Common medications used to treat type 2 diabetes don’t prevent prediabetes from progressing into the full-blown form of the disease, a major new study suggests. The study, published in June 2019 in Diabetes Care and presented at the American Diabetes Association (ADA) 79th Scientific Sessions in San Francisco, means it’s back to the drawing board for doctors trying to help people with prediabetes permanently avoid type 2 diabetes.
The drug Glucophage (metformin), as well as diet and exercise programs, are effective diabetes prevention measures, according to the National Institute of Diabetes and Digestive and Kidney Diseases. But the strategies tested in the new the 1 last update 02 Jul 2020 study, which included stronger medications typically reserved for people with full-blown type 2 diabetes, did not help people with prediabetes once they went off the medications.The drug Glucophage (metformin), as well as diet and exercise programs, are effective diabetes prevention measures, according to the National Institute of Diabetes and Digestive and Kidney Diseases. But the strategies tested in the new study, which included stronger medications typically reserved for people with full-blown type 2 diabetes, did not help people with prediabetes once they went off the medications.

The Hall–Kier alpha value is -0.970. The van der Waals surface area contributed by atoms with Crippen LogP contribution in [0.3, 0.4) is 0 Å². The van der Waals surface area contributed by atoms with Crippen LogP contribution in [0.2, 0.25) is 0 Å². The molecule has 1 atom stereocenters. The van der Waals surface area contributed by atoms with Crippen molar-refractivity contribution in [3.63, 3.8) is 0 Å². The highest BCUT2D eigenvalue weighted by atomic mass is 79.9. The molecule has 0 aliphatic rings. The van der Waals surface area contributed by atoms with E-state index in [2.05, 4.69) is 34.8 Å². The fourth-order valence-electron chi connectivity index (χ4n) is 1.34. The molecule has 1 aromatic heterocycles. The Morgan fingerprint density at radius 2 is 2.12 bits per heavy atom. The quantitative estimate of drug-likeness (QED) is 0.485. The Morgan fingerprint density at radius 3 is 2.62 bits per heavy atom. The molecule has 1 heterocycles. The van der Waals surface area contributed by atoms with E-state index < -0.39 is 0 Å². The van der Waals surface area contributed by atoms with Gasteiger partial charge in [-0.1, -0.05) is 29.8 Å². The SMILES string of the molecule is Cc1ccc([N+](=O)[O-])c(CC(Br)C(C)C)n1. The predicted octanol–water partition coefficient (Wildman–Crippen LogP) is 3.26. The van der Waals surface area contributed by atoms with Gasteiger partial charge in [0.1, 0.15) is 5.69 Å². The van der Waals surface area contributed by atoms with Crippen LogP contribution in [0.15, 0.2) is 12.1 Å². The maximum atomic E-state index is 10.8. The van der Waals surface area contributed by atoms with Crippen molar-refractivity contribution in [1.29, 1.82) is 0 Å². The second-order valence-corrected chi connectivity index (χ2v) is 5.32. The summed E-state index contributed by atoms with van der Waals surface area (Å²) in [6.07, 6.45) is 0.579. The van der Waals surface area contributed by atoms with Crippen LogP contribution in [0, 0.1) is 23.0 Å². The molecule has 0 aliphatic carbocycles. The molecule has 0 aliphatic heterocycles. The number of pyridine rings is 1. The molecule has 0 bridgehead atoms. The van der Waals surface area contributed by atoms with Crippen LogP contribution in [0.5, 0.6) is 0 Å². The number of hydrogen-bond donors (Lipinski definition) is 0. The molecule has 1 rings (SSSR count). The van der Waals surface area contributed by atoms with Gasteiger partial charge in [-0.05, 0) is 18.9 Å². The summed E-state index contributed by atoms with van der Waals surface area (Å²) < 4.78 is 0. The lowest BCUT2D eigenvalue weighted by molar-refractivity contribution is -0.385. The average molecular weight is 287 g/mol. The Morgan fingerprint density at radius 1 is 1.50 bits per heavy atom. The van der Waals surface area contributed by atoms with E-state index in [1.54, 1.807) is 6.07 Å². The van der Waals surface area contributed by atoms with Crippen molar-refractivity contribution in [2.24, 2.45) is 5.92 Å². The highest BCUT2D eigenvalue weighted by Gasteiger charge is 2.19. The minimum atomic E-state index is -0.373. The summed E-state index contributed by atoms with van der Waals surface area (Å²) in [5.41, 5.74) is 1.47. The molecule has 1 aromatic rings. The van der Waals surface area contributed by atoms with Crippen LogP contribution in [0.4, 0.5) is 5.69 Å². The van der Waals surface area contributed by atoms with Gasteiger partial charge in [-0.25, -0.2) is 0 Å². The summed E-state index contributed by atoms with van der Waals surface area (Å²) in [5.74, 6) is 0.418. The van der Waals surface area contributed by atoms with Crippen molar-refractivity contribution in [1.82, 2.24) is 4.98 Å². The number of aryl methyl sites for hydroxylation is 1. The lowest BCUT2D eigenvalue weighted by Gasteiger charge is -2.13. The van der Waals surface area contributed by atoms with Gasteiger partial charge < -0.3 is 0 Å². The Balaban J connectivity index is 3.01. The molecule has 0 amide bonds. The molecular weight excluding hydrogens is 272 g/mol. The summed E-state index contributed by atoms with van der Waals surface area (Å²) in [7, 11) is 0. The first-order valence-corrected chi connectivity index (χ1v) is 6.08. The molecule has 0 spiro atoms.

“We see benefits, as expected. But the question is could we sustain the results, and the answer is we couldn’t,” says an author of the study, Kieren J. Mather, MD, a professor of medicine in the division of endocrinology and metabolism, and an associate director of the Diabetes Translational Research Center at Indiana University School of Medicine in Indianapolis.
About 84 million Americans have prediabetes, according to the National Institutes of Health. These people are at risk of developing type 2 diabetes. One source of support for high-risk individuals is the Diabetes Prevention Program (DPP), a public-private partnership aimed at helping people who are at risk for type 2 diabetes avoid developing the disorder. The program includes a tool kit of effective strategies, such as losing weight, following a healthy diet, and exercising.
“We’re identifying a group of people at risk and trying to find something to do that preserves beta-cell function and prevents them from progressing," Dr. Mather says. “What is it that we can offer that can make a difference?"
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After 12 Months on the Medication and 3 Months Off, Benefits Disappeared
The study, Restoring Insulin Secretion (RISE), was designed to look at whether beta cells could recover and function normally after people with prediabetes were treated for a limited time with diabetes medications. Beta cells are cells in the pancreas that produce, store, and release the hormone insulin, according to Diabetes UK.
Researchers assigned adults with prediabetes or early type 2 diabetes to one of four treatment regimens: placebo pills; metformin alone; a long-acting insulin therapy known as Lantus (insulin glargine) followed by metformin; or the drug Victoza (liraglutide), a glucagon-like peptide-1 receptor agonist (GLP-1), plus metformin, according to the study details. Healthcare providers don’t typically prescribe glargine and Victoza to people who have not yet developed type 2 diabetes.